Gordon W. Allport — American Psychologist born on November 11, 1897, died on October 09, 1967

Gordon Willard Allport was an American psychologist. Allport was one of the first psychologists to focus on the study of the personality, and is often referred to as one of the founding figures of personality psychology. He contributed to the formation of Values Scales and rejected both a psychoanalytic approach to personality, which he thought often went too deep, and a behavioral approach, which he thought often did not go deep enough. He emphasized the uniqueness of each individual, and the importance of the present context, as opposed to past history, for understanding the personality... (wikipedia)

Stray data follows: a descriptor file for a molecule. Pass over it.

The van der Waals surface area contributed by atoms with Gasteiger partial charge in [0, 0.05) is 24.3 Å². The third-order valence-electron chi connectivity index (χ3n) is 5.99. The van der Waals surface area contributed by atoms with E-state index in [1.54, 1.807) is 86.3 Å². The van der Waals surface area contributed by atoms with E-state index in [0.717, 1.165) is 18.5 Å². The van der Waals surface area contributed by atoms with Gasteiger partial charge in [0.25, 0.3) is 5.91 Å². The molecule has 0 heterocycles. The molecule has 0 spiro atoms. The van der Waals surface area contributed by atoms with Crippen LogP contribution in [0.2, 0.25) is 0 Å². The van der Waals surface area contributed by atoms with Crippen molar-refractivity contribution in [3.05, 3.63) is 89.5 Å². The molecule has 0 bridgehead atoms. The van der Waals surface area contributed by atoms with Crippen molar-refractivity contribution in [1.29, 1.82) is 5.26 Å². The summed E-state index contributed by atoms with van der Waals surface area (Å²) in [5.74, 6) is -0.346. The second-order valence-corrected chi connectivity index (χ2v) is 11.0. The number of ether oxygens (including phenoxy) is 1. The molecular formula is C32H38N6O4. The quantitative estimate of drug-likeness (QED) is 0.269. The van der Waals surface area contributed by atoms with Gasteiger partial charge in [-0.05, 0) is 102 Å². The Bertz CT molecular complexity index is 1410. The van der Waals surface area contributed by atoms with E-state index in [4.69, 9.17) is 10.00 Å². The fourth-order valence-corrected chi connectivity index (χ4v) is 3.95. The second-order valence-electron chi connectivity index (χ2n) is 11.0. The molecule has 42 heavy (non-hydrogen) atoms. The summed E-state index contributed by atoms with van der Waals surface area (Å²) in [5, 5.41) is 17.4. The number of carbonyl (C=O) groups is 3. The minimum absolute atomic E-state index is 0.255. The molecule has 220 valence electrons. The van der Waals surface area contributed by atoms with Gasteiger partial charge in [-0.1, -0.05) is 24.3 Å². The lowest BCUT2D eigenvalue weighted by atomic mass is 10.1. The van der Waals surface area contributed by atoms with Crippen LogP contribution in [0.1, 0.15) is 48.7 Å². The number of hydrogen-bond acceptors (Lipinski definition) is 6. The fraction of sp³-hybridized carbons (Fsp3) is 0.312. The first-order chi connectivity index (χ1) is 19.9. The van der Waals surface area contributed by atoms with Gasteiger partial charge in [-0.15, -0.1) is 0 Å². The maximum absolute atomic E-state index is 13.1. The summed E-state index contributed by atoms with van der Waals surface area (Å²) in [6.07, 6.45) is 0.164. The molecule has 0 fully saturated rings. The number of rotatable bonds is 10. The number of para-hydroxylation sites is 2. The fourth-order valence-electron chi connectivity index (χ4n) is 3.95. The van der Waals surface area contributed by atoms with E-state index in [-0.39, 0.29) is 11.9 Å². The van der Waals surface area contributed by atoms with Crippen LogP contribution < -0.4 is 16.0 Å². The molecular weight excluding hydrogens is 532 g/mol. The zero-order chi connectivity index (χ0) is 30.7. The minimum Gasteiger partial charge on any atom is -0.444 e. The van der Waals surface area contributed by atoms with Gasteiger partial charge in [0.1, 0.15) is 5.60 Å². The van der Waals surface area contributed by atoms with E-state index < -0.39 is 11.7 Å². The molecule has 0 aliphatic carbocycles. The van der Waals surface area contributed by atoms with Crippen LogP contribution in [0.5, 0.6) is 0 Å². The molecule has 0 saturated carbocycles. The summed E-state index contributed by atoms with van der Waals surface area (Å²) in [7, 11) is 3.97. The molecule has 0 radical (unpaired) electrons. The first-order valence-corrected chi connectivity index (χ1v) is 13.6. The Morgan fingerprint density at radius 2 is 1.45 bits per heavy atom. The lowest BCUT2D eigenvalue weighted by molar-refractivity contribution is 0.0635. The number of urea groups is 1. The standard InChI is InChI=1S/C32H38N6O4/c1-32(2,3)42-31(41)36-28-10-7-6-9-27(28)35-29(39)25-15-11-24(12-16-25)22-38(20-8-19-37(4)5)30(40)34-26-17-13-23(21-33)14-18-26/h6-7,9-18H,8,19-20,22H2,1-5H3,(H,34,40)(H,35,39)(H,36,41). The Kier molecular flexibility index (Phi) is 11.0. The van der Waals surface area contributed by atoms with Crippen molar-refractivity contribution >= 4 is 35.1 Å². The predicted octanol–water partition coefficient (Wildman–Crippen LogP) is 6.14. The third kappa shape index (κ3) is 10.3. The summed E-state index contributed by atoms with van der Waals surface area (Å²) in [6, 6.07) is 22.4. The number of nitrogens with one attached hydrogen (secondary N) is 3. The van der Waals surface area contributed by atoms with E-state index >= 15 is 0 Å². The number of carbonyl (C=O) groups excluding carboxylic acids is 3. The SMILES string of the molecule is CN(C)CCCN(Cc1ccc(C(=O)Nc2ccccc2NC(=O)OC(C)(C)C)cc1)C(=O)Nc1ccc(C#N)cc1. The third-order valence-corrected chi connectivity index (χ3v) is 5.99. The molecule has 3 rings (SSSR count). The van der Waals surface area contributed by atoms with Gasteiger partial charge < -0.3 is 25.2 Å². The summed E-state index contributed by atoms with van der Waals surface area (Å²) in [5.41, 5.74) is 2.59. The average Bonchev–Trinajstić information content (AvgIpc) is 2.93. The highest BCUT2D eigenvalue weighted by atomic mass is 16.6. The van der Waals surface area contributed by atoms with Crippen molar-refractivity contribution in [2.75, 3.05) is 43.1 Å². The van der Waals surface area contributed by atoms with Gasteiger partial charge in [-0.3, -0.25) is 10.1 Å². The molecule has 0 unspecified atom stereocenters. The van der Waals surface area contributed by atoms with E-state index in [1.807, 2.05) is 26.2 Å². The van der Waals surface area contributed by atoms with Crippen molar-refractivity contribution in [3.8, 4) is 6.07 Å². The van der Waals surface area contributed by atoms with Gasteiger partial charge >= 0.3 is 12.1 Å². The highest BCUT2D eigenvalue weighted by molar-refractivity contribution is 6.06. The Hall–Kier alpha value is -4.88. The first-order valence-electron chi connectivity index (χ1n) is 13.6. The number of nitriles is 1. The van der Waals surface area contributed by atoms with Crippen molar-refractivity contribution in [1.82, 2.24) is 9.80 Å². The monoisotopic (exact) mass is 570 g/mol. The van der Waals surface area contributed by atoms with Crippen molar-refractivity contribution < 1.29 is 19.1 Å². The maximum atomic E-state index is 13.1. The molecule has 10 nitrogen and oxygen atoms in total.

So many tangles in life are ultimately hopeless that we have no appropriate sword other than laughter.
The outlines of the needed psychology of becoming can be discovered by looking within ourselves; for it is knowledge of our own uniqueness that supplies the first, and probably the best, hints for acquiring orderly knowledge of others.
Self-love, it is obvious, remains always positive and active in our natures.
A prejudice, unlike a simple misconception, is actively resistant to all evidence that would unseat it.
No corner of the world is free from group scorn.

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